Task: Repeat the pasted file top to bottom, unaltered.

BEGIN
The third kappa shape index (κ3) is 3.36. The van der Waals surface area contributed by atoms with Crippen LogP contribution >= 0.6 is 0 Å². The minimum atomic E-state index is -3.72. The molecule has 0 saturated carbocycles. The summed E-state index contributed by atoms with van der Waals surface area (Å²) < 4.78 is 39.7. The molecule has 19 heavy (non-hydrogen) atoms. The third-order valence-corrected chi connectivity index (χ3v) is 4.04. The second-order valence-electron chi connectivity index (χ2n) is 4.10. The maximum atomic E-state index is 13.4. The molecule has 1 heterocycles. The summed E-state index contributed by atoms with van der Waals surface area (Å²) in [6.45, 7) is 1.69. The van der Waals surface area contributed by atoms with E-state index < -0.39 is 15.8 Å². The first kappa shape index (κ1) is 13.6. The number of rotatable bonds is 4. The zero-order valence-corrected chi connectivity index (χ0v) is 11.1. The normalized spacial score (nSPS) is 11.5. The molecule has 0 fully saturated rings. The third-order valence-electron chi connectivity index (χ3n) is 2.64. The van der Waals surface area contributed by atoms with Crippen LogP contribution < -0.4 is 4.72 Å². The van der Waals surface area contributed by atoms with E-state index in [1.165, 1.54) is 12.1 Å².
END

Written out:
The third kappa shape index (κ3) is 3.36. The van der Waals surface area contributed by atoms with Crippen LogP contribution >= 0.6 is 0 Å². The minimum atomic E-state index is -3.72. The molecule has 0 saturated carbocycles. The summed E-state index contributed by atoms with van der Waals surface area (Å²) < 4.78 is 39.7. The molecule has 19 heavy (non-hydrogen) atoms. The third-order valence-corrected chi connectivity index (χ3v) is 4.04. The second-order valence-electron chi connectivity index (χ2n) is 4.10. The maximum atomic E-state index is 13.4. The molecule has 1 heterocycles. The summed E-state index contributed by atoms with van der Waals surface area (Å²) in [6.45, 7) is 1.69. The van der Waals surface area contributed by atoms with E-state index < -0.39 is 15.8 Å². The first kappa shape index (κ1) is 13.6. The number of rotatable bonds is 4. The zero-order valence-corrected chi connectivity index (χ0v) is 11.1. The normalized spacial score (nSPS) is 11.5. The molecule has 0 fully saturated rings. The third-order valence-electron chi connectivity index (χ3n) is 2.64. The van der Waals surface area contributed by atoms with Crippen LogP contribution < -0.4 is 4.72 Å². The van der Waals surface area contributed by atoms with E-state index in [1.165, 1.54) is 12.1 Å².